It wasn’t my intention to make last week’s column a cliffhanger but I have so many views on hospitality, mindless renovations and the constant race for innovation (when all guests really want are the basics, delivered smoothly) that I ran out of space.
For those who missed it, last week’s column was about the disappearance of many of the features that make for a great international business hotel and I went on to lament the imminent destruction of one of the world’s modernist masterpieces.
I didn’t name the hotel last week but the Fast Lane postbag quickly filled with correspondence from readers who knew the property I was referring to and asked how they might prevent the bulldozers from moving in.
The hotel in question is the Okura, in Tokyo – the last great 1960s original in that city and without question one of the most loved modernist hotels in the world. From late summer 2015, the original building is to be ripped down and replaced by a rather dull-looking tower, while the south wing (also a modernist delight) is set to stay – but who knows for how long? Early illustrations show a glass tower, a boxy, low-slung annex and the south wing still intact.
From Marc Newson to Jasper Morrison, the world’s most respected designers all have favourite nooks and features within the sprawling property
At a time when Tokyo is trying to position itself as a capital of cool (it’s doing fine in this department already, albeit with some odd definitions of what actually constitutes “cool”), and as a place that prides itself on heritage and is also environmentally minded, this initiative is wrong on every level.
For starters, no other mid-century hotel boasts a loyal following of architects, designers and artists quite like the Okura. From Marc Newson to Jasper Morrison, the world’s most respected designers all have favourite nooks and features within the sprawling property and which turn up on mood boards and plans for other projects. The hotel’s back-lit façade, for example, has been the inspiration for countless luxury goods stores’ display concepts, while the lobby’s subtle tones have become shorthand for a certain type of hushed elegance. The Orchid Bar’s beaten-copper table tops have been replicated by many lounges hoping to capture even 5 per cent of this establishment’s smoky, twinkling, tinkling ambience.
Why the owners would want to mess with such a fine piece of design and architecture leaves many speechless and racing to book rooms before the party’s over. While the hotel rooms do leave a lot to be desired and should be brought back to their former glory if the management can be persuaded to let the property remain, the rest of the place just needs a few nips and tucks to keep it looking fresh.
The wonderful geometric Seiko timezone map of the world, complete with buttons beside major world cities that display the local time when pressed, employs different Japanese prints to represent the continents and is nothing short of a national treasure representing Japan’s rise to industrial greatness. And how can anyone even consider replacing a tiny little kiosk staffed by an elegant woman in a kimono?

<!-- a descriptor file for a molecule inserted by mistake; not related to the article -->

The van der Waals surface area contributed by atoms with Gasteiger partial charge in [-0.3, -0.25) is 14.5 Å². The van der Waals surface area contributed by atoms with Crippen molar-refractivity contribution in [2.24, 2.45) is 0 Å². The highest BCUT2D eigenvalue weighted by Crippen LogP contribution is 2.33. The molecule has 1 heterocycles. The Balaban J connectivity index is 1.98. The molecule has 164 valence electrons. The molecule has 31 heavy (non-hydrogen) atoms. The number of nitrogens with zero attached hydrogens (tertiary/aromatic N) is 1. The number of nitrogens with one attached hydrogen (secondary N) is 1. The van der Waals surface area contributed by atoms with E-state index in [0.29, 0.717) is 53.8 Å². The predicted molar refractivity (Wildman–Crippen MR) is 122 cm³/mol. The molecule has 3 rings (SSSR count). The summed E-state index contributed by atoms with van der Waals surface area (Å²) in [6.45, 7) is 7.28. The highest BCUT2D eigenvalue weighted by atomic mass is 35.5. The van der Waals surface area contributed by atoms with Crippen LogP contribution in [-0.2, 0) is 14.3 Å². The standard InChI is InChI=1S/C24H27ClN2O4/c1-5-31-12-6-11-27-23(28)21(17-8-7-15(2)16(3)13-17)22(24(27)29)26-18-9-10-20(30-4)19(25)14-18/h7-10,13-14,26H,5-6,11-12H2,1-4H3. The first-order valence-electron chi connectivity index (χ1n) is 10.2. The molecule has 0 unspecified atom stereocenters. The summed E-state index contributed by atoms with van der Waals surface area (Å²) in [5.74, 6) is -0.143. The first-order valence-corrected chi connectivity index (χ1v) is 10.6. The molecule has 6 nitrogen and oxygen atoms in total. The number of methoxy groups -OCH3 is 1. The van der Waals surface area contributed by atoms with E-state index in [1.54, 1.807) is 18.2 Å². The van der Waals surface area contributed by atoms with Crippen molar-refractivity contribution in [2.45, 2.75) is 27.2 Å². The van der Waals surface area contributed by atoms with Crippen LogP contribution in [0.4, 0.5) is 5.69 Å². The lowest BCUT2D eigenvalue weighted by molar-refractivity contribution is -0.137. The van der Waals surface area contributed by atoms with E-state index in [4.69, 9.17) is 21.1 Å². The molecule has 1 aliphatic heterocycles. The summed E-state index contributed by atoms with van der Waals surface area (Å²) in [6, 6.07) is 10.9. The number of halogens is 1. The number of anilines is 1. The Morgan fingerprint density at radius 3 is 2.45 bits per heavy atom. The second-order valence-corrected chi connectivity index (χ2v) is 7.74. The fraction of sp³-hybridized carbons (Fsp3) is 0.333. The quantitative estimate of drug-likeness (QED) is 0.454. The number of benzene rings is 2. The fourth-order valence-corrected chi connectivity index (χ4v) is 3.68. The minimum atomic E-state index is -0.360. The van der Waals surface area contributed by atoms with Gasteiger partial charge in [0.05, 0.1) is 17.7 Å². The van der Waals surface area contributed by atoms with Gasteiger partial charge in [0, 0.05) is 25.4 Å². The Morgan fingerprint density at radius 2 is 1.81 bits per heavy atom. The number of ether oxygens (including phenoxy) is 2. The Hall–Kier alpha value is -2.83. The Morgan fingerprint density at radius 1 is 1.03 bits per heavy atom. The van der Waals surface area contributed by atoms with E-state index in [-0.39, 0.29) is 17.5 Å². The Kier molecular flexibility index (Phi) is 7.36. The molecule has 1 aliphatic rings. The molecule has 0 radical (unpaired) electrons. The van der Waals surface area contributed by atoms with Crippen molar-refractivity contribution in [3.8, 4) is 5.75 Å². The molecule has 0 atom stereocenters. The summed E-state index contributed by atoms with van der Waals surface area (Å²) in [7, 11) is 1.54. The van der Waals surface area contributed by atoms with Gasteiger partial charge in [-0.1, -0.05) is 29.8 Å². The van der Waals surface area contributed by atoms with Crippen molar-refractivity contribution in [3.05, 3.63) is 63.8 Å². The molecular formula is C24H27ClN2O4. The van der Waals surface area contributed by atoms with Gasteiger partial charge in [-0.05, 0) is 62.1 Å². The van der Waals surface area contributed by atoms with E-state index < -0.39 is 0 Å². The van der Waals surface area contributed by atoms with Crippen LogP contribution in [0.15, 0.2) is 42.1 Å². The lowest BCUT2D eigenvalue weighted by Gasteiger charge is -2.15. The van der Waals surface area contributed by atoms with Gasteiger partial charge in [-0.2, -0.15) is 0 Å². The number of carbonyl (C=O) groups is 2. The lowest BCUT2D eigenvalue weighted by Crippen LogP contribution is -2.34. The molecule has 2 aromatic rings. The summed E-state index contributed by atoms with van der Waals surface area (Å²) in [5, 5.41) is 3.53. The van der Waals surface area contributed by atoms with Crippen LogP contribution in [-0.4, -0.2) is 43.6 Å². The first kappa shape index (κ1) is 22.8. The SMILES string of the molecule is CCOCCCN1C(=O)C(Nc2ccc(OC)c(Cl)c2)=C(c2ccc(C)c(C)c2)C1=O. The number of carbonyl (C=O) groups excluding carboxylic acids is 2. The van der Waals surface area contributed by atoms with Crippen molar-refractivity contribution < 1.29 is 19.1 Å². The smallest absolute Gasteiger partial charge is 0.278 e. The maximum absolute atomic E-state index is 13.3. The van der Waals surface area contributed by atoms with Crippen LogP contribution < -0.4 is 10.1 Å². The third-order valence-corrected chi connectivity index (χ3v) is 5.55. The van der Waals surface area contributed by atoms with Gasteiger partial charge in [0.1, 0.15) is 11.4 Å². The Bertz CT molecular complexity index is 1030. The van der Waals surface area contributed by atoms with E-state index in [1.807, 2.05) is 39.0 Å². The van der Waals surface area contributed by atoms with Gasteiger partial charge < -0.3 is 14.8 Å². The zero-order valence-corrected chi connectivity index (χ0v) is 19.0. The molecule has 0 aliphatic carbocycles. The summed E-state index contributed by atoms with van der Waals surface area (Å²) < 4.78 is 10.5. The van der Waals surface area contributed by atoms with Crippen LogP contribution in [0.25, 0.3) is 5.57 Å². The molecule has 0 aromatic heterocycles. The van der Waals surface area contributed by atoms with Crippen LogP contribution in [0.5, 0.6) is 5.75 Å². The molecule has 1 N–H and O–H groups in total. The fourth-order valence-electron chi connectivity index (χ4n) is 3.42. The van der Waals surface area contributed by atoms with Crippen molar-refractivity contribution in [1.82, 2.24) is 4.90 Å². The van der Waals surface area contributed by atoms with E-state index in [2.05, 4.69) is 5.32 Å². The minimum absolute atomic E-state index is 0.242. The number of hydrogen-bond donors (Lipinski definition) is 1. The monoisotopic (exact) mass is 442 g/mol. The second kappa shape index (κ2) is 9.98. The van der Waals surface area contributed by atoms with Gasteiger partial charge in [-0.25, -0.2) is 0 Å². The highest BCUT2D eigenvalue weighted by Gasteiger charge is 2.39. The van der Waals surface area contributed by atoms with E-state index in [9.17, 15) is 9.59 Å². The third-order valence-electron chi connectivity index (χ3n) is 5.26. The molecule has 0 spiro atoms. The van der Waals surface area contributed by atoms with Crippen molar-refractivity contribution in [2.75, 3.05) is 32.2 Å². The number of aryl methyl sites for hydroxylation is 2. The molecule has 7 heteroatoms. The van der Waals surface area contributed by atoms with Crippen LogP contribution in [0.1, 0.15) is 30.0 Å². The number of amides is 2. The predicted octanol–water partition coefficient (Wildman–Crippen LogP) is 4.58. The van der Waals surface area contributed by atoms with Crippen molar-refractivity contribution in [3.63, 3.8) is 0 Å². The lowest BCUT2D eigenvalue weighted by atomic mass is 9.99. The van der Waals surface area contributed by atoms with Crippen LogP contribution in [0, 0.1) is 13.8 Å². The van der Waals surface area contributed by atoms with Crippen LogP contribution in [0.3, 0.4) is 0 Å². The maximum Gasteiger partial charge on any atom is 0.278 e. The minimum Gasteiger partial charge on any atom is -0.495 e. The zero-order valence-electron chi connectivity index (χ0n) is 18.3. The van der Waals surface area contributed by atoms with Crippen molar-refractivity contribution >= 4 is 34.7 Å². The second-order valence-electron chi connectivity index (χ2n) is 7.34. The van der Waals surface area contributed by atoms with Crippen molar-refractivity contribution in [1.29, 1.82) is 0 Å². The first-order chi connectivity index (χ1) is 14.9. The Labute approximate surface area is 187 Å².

Japan suffers from a rather unhealthy culture that likes to rip things down and replace them with shiny replicas that never quite work, or with entirely new projects that eradicate history altogether. Not only is this a wasteful and not particularly eco-friendly approach to development, it also fuels a system of vested interests (property developers, land owners and suppliers) who keep each other in business. While I’m not advocating a halt to development, I do think the Okura should stand as an example of Japanese ingenuity in engineering and design. The easy route is to knock something down and build a tower. True genius would be to preserve the original hotel and build a tower above and around it.
Prime minister Shinzo Abe’s government wants to use the 2020 Olympic Games as a platform to demonstrate all that’s good about Japan, and the country’s biggest industrial players are all falling into line to show the world how good they are at infrastructure, retail, hospitality, waste management and digital connectivity. By saving the Okura, the hotel’s owners could set a new tone for others in the country to follow. The last thing the travel sector needs is more hotels built and designed by a clutch of international firms with little or no personality.
Many readers have asked what can be done, so I’ve decided to launch an online petition in the hope of forcing a rethink. Whether you’re a lover of the Okura or simply believe that fine institutions should be preserved, please visit Monocle’s microsite savetheokura.com. It has more information about the hotel and its importance. I’ll keep you updated on progress.
Tyler Brûlé is editor-in-chief of Monocle magazine